• Export Competitiveness Challenges – Despite legislative incentives, India’s exports fell 3% in FY24. The goods trade deficit rose at USD 19.1 billion in April 2024, up from USD 14.44 billion in April 2023.
  • Skill Mismatch and Labor Quality – India suffers from a skills mismatch between the available labor and industrial requirements, which impedes productivity and job development. According to a new survey, just 45% of Indian graduates who seek employment have the skills necessary to satisfy the industry’s fast changing needs.
  • Income Inequality – The disparity between affluent and poor in India remains vast. The Gini coefficient, which measures income inequality, stood at 0.4197 in 2022-23. India’s wealth disparity has reached a six-decade peak, with the top 1% controlling 40.1% of the wealth.
  • Informal Sector Dominance – The informal sector employs a sizable share of India’s workforce, which is characterized by poor salaries, limited social security benefits, and slow productivity growth. In terms of employment, the unorganized sector employs 83% of the workforce, compared to 17% in the organized sector (IMF).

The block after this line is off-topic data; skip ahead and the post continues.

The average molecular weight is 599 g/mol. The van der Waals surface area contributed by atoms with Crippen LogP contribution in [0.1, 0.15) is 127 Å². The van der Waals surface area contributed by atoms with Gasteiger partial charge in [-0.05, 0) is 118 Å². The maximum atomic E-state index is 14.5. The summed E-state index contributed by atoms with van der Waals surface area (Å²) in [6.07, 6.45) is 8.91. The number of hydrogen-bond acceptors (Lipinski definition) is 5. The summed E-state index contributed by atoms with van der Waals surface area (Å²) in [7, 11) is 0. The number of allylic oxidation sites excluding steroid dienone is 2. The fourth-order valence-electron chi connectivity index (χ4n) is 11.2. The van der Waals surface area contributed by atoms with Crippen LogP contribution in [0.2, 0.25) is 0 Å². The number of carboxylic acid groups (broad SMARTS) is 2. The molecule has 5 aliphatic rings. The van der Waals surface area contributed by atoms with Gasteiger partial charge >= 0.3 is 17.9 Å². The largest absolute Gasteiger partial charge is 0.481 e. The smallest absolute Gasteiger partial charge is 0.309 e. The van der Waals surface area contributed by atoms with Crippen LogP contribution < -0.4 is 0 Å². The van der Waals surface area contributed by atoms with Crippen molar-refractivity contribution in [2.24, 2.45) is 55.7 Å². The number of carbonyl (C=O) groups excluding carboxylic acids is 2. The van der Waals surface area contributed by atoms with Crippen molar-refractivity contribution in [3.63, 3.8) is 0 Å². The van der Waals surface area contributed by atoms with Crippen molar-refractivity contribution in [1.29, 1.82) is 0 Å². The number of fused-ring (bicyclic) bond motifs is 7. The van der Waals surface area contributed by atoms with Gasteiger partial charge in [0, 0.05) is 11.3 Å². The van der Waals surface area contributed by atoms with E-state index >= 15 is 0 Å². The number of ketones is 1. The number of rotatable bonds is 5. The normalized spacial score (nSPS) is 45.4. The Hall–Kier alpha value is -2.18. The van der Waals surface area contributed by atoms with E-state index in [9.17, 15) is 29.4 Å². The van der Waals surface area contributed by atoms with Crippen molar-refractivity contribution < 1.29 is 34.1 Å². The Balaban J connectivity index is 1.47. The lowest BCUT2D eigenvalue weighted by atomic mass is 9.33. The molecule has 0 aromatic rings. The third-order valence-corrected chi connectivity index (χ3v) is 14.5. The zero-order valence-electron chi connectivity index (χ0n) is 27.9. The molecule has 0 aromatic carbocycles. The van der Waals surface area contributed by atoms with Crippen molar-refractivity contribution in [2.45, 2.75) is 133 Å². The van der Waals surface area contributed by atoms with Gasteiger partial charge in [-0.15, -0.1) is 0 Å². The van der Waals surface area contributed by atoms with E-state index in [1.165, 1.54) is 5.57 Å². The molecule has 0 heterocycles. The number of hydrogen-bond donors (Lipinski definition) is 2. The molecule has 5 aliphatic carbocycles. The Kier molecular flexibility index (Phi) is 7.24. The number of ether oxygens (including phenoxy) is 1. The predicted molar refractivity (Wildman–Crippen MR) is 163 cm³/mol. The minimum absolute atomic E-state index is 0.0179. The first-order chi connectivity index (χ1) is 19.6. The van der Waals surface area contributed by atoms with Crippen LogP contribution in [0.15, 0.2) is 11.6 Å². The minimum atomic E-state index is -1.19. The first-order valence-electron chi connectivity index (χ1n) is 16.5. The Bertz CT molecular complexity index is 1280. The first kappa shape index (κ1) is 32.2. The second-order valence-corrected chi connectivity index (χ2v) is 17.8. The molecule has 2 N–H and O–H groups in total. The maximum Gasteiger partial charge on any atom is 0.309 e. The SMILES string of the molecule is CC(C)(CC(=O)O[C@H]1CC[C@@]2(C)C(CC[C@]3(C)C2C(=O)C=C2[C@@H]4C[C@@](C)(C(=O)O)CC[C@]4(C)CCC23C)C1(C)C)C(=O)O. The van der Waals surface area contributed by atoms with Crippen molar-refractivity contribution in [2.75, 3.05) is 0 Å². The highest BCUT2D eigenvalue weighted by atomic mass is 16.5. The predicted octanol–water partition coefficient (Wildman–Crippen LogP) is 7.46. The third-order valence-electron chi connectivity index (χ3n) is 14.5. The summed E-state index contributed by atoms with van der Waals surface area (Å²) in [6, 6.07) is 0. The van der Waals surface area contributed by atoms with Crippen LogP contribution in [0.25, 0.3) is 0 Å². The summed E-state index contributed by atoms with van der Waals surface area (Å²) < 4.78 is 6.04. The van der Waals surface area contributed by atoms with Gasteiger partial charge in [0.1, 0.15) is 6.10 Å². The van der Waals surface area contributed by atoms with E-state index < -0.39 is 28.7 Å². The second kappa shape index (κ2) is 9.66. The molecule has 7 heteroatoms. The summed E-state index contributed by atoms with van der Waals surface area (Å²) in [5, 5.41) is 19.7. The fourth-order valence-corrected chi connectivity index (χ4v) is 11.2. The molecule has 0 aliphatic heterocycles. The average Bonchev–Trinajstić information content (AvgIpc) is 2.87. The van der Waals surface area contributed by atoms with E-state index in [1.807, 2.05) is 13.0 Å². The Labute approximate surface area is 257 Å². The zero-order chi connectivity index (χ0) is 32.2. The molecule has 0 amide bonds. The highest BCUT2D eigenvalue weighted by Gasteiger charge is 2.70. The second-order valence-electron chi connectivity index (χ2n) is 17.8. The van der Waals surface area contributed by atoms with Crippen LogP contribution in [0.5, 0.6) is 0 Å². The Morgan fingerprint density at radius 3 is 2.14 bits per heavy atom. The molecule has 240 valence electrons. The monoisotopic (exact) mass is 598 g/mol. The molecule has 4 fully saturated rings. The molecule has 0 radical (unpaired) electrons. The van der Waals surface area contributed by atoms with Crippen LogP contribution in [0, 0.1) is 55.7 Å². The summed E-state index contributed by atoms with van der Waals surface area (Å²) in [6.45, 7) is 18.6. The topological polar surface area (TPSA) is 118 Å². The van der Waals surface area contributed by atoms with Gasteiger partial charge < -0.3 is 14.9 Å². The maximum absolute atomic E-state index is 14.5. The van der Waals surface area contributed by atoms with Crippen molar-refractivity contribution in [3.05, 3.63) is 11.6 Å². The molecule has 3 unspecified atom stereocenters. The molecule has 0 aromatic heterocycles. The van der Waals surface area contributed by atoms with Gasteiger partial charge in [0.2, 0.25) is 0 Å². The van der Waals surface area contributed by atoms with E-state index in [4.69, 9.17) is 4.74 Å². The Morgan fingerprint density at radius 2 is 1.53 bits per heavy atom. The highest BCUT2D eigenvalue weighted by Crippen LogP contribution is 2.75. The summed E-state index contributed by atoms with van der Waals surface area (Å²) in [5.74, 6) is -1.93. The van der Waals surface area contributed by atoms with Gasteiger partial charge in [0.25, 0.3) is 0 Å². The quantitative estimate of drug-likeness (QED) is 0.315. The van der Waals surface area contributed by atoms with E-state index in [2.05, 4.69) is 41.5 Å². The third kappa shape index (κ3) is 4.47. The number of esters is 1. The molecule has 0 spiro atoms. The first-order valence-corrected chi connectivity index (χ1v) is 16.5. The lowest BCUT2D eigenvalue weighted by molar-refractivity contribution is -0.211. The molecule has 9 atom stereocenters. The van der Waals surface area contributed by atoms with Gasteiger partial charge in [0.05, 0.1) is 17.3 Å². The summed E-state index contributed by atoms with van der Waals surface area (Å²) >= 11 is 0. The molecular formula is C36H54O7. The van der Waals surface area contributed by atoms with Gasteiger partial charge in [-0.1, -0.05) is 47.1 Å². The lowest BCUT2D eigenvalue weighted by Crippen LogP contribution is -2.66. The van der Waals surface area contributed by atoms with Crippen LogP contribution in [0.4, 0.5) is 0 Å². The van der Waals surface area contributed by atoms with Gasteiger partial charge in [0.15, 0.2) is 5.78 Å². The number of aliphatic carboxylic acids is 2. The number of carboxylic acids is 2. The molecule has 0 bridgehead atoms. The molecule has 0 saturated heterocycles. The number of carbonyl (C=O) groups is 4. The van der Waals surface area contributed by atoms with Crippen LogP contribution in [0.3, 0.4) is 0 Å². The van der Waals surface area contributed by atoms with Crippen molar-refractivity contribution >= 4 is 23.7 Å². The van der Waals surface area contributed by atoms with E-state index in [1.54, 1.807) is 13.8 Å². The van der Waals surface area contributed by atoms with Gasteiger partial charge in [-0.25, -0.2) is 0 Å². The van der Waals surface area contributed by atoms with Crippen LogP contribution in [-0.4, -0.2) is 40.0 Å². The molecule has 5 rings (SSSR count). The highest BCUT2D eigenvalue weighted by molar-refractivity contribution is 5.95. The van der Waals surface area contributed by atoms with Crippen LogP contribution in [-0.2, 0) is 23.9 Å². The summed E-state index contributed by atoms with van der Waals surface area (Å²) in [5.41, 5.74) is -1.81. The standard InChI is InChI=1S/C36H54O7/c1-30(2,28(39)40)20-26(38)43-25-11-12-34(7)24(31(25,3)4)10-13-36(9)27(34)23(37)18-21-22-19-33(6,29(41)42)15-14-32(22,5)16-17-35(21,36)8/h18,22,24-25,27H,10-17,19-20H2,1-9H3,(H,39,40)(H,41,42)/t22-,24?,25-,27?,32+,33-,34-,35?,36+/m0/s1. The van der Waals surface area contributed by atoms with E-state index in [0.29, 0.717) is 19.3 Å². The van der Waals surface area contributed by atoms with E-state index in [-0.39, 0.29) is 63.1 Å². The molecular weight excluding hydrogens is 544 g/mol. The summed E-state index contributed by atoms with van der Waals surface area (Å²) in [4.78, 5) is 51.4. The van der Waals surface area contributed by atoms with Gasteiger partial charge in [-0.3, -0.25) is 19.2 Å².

• Infrastructure bottlenecks – Despite recent efforts, India’s infrastructure deficit remains in electricity, transportation, and logistics. The NITI Aayog forecasts that India would need to invest USD 4.5 trillion on infrastructure by 2040 to maintain its development trajectory.

Measures to accelerate India’s Economic Growth

  • Expanding the Manufacturing Sector – In order to absorb the workforce shifting from agriculture, India must strengthen its manufacturing sector and create more jobs. This may be helped by offering targeted training programs and incentives for companies to employ and train agricultural workers, resulting in a smooth transition and increased overall production.